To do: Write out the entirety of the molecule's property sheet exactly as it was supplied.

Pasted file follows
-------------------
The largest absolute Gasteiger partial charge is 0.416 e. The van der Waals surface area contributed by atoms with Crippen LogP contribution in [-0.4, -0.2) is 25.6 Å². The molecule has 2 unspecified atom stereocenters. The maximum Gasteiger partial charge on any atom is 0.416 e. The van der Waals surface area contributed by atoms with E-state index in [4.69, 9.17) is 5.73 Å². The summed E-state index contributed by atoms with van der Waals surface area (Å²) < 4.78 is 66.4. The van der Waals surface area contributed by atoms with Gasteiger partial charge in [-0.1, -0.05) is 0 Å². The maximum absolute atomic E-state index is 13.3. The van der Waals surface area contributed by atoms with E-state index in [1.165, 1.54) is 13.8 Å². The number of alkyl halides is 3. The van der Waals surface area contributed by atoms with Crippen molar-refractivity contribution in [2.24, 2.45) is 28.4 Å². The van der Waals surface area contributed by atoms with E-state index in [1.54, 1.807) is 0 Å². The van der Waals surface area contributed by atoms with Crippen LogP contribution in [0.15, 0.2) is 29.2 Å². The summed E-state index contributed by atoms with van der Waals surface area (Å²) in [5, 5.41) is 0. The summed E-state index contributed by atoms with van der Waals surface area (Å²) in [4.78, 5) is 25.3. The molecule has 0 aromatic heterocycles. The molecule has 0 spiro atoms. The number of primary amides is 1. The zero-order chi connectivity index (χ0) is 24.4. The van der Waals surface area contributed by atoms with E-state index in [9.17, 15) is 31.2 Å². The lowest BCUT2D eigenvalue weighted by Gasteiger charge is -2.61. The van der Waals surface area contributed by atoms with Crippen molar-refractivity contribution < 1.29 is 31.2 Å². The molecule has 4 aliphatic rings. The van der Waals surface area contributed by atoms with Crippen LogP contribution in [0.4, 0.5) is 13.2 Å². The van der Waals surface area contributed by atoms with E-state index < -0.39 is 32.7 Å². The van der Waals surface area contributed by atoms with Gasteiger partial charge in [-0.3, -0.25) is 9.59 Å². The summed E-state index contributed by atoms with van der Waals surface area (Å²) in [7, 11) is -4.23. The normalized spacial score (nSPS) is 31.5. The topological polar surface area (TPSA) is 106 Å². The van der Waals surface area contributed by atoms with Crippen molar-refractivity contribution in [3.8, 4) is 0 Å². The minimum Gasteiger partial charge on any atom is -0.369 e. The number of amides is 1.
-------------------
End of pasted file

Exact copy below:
The largest absolute Gasteiger partial charge is 0.416 e. The van der Waals surface area contributed by atoms with Crippen LogP contribution in [-0.4, -0.2) is 25.6 Å². The molecule has 2 unspecified atom stereocenters. The maximum Gasteiger partial charge on any atom is 0.416 e. The van der Waals surface area contributed by atoms with E-state index in [4.69, 9.17) is 5.73 Å². The summed E-state index contributed by atoms with van der Waals surface area (Å²) < 4.78 is 66.4. The van der Waals surface area contributed by atoms with Gasteiger partial charge in [-0.1, -0.05) is 0 Å². The maximum absolute atomic E-state index is 13.3. The van der Waals surface area contributed by atoms with E-state index in [1.165, 1.54) is 13.8 Å². The number of alkyl halides is 3. The van der Waals surface area contributed by atoms with Crippen molar-refractivity contribution in [2.24, 2.45) is 28.4 Å². The van der Waals surface area contributed by atoms with E-state index in [1.54, 1.807) is 0 Å². The van der Waals surface area contributed by atoms with Crippen LogP contribution in [0.15, 0.2) is 29.2 Å². The summed E-state index contributed by atoms with van der Waals surface area (Å²) in [5, 5.41) is 0. The summed E-state index contributed by atoms with van der Waals surface area (Å²) in [4.78, 5) is 25.3. The molecule has 0 aromatic heterocycles. The molecule has 0 spiro atoms. The number of primary amides is 1. The zero-order chi connectivity index (χ0) is 24.4. The van der Waals surface area contributed by atoms with E-state index in [9.17, 15) is 31.2 Å². The lowest BCUT2D eigenvalue weighted by Gasteiger charge is -2.61. The van der Waals surface area contributed by atoms with Crippen molar-refractivity contribution < 1.29 is 31.2 Å². The molecule has 4 aliphatic rings. The van der Waals surface area contributed by atoms with Crippen LogP contribution in [0.4, 0.5) is 13.2 Å². The van der Waals surface area contributed by atoms with E-state index < -0.39 is 32.7 Å². The van der Waals surface area contributed by atoms with Gasteiger partial charge in [-0.3, -0.25) is 9.59 Å². The summed E-state index contributed by atoms with van der Waals surface area (Å²) in [7, 11) is -4.23. The normalized spacial score (nSPS) is 31.5. The topological polar surface area (TPSA) is 106 Å². The van der Waals surface area contributed by atoms with Crippen molar-refractivity contribution in [3.8, 4) is 0 Å². The minimum Gasteiger partial charge on any atom is -0.369 e. The number of amides is 1.